More liquidity is being added on to the Chinese economy which is showing signs of slowing down even as the economy also prepares to face the negative outcome of the trade war that it is embroiled in with the United States.
The attempts by the Chinese authorities to cut down on the very high levels of debt has resulted in the loss of some momentum for the Chinese economy this tear. Additionally, the import tariffs imposed on Chinese goods worth about $250 billion by the United States has also created pressure in the economy.
The decision of injection of cash into the Chinese economy was announced by the central bank of China in an effort to prop up the economy and said that 750 billion yuan ($109 billion) would be freed up by it for the economy. This is the forth occasion so far this year that the central bank has eased the amount of money that banks are mandatorily required to gold with themselves. However the root cause of the problem lie deeper, say analysts.
Larry Hu, an economist at investment bank Macquarie, believes that the latest move is “far from enough to turn the economy around” there might still be reluctance on the part of the bank to lend. In the next few months, the Chinese central bank will be forced to rethink its decision to inject more cash into the economy, he said in a note to clients.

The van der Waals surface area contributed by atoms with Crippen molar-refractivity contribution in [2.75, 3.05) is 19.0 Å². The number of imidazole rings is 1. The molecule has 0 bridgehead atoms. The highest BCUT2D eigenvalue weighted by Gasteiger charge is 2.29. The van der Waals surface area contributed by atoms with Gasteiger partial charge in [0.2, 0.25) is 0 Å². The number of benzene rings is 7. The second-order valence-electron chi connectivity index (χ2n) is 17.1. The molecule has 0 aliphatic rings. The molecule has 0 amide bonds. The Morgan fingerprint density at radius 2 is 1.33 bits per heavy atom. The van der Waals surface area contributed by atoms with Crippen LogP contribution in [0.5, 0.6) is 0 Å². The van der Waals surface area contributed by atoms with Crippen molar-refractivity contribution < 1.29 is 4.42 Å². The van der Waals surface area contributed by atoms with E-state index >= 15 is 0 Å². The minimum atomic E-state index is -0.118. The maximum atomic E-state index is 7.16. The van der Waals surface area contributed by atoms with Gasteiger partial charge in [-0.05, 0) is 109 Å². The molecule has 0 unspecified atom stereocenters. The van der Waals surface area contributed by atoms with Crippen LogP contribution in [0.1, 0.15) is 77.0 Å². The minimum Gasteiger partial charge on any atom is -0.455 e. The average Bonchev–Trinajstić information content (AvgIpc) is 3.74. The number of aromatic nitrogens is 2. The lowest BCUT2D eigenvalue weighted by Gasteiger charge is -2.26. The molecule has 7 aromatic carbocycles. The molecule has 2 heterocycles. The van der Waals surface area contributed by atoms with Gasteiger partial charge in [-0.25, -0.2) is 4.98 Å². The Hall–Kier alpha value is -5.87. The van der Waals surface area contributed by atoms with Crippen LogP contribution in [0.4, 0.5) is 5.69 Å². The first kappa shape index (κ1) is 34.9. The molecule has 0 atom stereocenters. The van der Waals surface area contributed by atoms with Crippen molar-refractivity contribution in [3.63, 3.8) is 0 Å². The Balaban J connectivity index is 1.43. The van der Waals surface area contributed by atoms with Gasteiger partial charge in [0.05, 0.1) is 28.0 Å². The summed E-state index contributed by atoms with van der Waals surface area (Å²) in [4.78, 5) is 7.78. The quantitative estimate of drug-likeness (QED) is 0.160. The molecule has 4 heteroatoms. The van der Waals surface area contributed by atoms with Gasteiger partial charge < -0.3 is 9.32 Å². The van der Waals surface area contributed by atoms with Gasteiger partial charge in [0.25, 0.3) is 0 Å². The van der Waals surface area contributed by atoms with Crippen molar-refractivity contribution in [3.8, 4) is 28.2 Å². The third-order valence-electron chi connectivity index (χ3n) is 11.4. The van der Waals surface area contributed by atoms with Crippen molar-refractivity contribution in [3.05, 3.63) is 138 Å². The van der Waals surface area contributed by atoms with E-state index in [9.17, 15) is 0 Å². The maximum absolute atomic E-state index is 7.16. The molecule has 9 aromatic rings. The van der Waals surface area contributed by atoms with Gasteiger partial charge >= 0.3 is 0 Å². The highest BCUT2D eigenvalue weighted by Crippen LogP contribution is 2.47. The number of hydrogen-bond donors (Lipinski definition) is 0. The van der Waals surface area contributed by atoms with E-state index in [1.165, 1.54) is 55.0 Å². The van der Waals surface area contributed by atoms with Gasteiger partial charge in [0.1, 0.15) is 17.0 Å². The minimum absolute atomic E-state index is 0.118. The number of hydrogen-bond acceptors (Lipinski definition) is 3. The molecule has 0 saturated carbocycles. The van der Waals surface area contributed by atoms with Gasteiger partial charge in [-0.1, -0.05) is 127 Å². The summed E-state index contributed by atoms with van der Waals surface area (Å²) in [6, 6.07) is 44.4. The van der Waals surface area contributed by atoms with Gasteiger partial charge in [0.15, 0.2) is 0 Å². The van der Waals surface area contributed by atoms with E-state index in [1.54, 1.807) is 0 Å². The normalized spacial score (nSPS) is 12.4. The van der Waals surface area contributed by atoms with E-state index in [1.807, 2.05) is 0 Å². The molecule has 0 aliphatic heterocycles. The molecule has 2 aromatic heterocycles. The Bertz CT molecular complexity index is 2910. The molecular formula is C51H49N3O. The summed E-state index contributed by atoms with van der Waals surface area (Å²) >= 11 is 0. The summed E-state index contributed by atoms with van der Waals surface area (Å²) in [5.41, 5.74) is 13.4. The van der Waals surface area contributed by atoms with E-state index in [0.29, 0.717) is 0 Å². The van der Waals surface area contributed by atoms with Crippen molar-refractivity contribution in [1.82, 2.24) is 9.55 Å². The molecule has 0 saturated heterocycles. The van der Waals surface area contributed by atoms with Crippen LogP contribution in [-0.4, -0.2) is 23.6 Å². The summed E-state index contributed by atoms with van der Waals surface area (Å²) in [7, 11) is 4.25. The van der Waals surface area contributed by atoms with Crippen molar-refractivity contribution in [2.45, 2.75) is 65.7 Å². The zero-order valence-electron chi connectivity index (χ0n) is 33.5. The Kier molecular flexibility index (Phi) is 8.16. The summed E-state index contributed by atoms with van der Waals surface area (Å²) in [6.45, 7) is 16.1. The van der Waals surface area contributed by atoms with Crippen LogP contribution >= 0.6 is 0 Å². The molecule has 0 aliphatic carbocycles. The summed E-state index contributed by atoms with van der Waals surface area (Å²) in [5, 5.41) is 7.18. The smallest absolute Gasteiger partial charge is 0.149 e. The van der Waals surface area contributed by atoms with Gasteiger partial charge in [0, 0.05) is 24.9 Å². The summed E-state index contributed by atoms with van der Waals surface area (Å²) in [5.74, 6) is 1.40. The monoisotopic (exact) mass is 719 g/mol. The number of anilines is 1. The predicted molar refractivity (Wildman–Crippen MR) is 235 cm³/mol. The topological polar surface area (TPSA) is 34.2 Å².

The trade war between the two largest economies of the world has seen import tariffs being imposed on hundreds of billions of dollars of each other’s products by the US and China.
Even as the impact of the trade war emerges, Chinese authorities have tried to spur the economy through looser monetary policy, more, infrastructure spending and tax cuts.
“The economy clearly needs the support,” Wei Yao, a China economist at investment bank Societe Generale, said in a note to clients Monday. There would be a further slowdown in the next few quarters, she predicted.
The Chinese currency has been pushed further at risk of losing out against the dollar because of the latest move to loosen its monetary policy by China. The yuan has already dropped almost 6 per cent against the dollar so far this year.
Hu said that the yuan “will surely face more depreciation pressure after the cut”. There was a drop of 0.4 per cent in the Chinese currency against the dollar on Monday.
The policies of the People’s Bank of China, the country’s central bank, are stark opposite to the stance and the policies that are currently being followed by the US central banker – the US Federal Reserve – which increased rates earlier last month for the third consecutive occasion this year. This hike in rates has attracted investors who find that holding assets in dollars instead of the yuan more appealing.
(Adapted from CNN.com)